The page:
Oreglia and his associates plan to replace copper wire in the calorimeter’s 90-meter trigger cables with fiber optics that will eliminate most of the extra background noise that affects the instrument’s formerly state-of-the-art electronics.
Previously, the trigger system could only identify interesting jets based on their high energy. But now, if the system identifies an interesting jet, “We can examine the region around it and say, ‘Was there more activity there or was it isolated?” Oreglia says. That would be the signature of a clean, important event that would lead to more intelligent trigger decisions.
“With faster, lower noise, and more intelligent electronics, we hope to be able to tune the trigger on jets so that we can have a higher rate of interesting physics,” Oreglia says. “Let’s say you have an interesting particle like the Higgs. You’re going to get many more events where it’s decaying into jets than into simple things like electrons.”
Physicists prefer to see the Higgs decay into electrons because there is less background noise to obscure the data. But that only happens a tiny fraction of the time. Phenomena such as Higgs bosons and other exotic particles usually decay into jets. “The better you can measure jets, the better your chances of discovering new physics,” Oreglia says.
The gFEX electronics board will bring new capabilities to the ATLAS trigger system, says David Miller, assistant professor in physics.
“It’s a fun project. We’re specifically responsible for the brains of the board that does a lot of the monitoring and that controls the system itself,” Miller says.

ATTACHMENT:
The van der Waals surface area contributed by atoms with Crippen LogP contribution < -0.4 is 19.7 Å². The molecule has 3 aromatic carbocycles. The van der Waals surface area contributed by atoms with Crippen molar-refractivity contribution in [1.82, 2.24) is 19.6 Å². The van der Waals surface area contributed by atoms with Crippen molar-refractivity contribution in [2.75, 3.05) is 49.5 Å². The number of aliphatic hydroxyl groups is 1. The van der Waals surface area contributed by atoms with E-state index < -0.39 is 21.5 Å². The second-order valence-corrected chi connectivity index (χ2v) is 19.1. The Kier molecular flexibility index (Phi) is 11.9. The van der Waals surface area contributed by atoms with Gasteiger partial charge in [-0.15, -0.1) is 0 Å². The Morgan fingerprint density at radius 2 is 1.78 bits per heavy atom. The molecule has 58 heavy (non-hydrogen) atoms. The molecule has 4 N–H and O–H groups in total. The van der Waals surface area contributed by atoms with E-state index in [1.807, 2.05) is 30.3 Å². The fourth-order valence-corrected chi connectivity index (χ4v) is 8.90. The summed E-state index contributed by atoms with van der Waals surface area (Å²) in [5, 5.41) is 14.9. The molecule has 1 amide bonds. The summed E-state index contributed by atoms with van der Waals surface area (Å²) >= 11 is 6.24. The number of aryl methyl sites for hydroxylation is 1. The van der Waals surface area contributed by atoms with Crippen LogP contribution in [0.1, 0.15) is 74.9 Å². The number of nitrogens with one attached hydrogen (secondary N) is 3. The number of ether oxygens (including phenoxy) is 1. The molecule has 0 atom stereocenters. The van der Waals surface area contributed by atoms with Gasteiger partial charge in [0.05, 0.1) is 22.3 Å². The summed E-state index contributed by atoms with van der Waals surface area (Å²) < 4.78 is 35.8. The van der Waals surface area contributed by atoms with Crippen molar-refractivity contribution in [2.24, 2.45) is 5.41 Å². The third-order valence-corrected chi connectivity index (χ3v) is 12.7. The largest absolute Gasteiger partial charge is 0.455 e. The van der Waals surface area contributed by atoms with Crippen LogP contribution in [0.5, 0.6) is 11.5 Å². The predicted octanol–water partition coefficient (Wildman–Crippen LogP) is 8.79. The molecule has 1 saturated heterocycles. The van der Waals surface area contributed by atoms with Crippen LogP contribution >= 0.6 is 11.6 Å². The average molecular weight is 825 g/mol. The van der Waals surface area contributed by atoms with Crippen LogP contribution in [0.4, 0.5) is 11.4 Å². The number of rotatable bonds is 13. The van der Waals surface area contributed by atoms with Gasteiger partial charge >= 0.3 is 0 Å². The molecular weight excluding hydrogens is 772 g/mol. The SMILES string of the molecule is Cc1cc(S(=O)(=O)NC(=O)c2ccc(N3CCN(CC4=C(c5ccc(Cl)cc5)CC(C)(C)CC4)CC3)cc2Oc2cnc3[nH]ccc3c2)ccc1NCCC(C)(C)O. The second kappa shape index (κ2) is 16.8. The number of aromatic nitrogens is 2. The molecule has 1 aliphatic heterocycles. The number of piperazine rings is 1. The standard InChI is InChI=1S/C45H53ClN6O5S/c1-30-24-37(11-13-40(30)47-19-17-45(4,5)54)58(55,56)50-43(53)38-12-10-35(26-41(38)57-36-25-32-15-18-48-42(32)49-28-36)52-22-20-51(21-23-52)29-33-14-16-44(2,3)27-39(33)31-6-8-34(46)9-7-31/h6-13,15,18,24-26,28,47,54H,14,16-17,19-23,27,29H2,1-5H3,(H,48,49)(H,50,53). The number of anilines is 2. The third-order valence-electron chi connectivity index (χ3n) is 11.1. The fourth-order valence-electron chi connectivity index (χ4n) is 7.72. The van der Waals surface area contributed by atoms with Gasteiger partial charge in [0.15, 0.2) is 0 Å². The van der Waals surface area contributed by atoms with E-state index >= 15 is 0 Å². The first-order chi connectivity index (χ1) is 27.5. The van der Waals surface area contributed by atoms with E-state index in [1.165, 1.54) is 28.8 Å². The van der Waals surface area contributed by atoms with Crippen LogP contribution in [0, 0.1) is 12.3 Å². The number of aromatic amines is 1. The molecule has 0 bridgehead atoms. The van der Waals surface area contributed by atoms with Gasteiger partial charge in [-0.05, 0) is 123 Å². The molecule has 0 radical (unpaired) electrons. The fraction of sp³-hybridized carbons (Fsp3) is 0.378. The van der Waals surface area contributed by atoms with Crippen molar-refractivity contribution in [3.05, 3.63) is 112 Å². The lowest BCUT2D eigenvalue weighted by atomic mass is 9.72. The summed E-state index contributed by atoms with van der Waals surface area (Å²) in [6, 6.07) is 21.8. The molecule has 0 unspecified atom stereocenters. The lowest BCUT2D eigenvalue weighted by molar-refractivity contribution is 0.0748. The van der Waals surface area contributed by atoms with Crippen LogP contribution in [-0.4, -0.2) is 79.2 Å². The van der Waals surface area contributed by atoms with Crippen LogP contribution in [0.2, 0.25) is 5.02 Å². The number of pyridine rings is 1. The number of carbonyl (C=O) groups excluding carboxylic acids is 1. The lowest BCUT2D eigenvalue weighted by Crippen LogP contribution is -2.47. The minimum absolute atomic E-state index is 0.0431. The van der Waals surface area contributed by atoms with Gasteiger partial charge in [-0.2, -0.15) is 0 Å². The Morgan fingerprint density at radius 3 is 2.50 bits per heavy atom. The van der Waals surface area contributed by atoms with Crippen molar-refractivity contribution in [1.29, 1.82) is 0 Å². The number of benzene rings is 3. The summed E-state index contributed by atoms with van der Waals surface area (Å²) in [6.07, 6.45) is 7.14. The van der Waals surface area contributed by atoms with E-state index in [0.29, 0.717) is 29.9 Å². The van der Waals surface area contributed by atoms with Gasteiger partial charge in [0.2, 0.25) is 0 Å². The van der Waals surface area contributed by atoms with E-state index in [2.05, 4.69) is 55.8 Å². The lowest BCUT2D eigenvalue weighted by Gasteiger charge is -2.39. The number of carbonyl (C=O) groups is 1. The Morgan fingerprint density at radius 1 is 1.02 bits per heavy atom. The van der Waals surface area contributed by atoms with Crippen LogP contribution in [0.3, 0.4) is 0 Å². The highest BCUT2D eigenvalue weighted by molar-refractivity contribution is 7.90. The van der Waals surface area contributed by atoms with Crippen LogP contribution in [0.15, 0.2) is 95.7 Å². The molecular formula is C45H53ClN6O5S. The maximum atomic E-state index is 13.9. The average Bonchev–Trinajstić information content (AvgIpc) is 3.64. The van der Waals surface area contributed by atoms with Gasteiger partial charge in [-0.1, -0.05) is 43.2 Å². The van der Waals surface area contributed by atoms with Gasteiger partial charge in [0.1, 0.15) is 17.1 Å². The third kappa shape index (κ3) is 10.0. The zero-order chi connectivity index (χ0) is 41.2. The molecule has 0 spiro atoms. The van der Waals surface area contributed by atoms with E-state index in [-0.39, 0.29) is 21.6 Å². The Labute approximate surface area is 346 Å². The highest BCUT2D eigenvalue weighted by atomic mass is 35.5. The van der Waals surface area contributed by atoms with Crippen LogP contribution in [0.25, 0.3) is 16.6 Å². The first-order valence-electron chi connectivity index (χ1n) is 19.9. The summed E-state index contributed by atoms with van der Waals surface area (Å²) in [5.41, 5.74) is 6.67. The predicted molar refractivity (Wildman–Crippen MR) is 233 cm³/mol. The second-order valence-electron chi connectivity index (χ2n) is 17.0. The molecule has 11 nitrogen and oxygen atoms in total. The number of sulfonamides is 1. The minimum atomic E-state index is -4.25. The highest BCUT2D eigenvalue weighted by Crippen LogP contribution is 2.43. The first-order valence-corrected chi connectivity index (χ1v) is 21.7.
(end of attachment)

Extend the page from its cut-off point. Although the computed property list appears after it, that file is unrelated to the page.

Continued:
The first postdoctoral scholar to join Miller’s group, Reina Camacho, has been testing the ultra-high speed optical communications system for gFEX. “The tests at the end of January/beginning of February were extremely successful, and we are moving full speed ahead with the next prototypes,” Miller says.
Miller also is in charge of the ATLAS experiment’s jet trigger system, which provides a way to skim off the most interesting data using more complicated algorithms that operate at lower speeds. He likened ATLAS’s huge, cylindrical detector to a camera that takes 40 million photographs per second in three dimensions.
Operating in the sub-basement of the Accelerator Building, meanwhile, are Tier 2 and Tier 3 computing clusters for the ATLAS experiment, which enjoy support from UChicago’s Computation Institute. “Because of the excellent network connections between the University and the nation’s major research and education networks, including ESnet and Internet2, we are able to play a leading role in processing data from ATLAS,” says Rob Gardner, a senior scientist who heads up the facility, which is comprised of more than 15,000 processor cores and holds more than 8,000 terabytes of ATLAS data.
UChicago’s high-energy physicists heavily use the Tier 3 cluster for in-house ATLAS computing, while more than 1,500 physicists from the international collaboration tap into the Tier 2 cluster in a given run of the experiment. Because of the ready availability of these resources, Miller notes, “The ATLAS group at Chicago has been able to analyze new LHC data faster and more consistently than many comparable institutions.”
Originally published on August 1, 2016.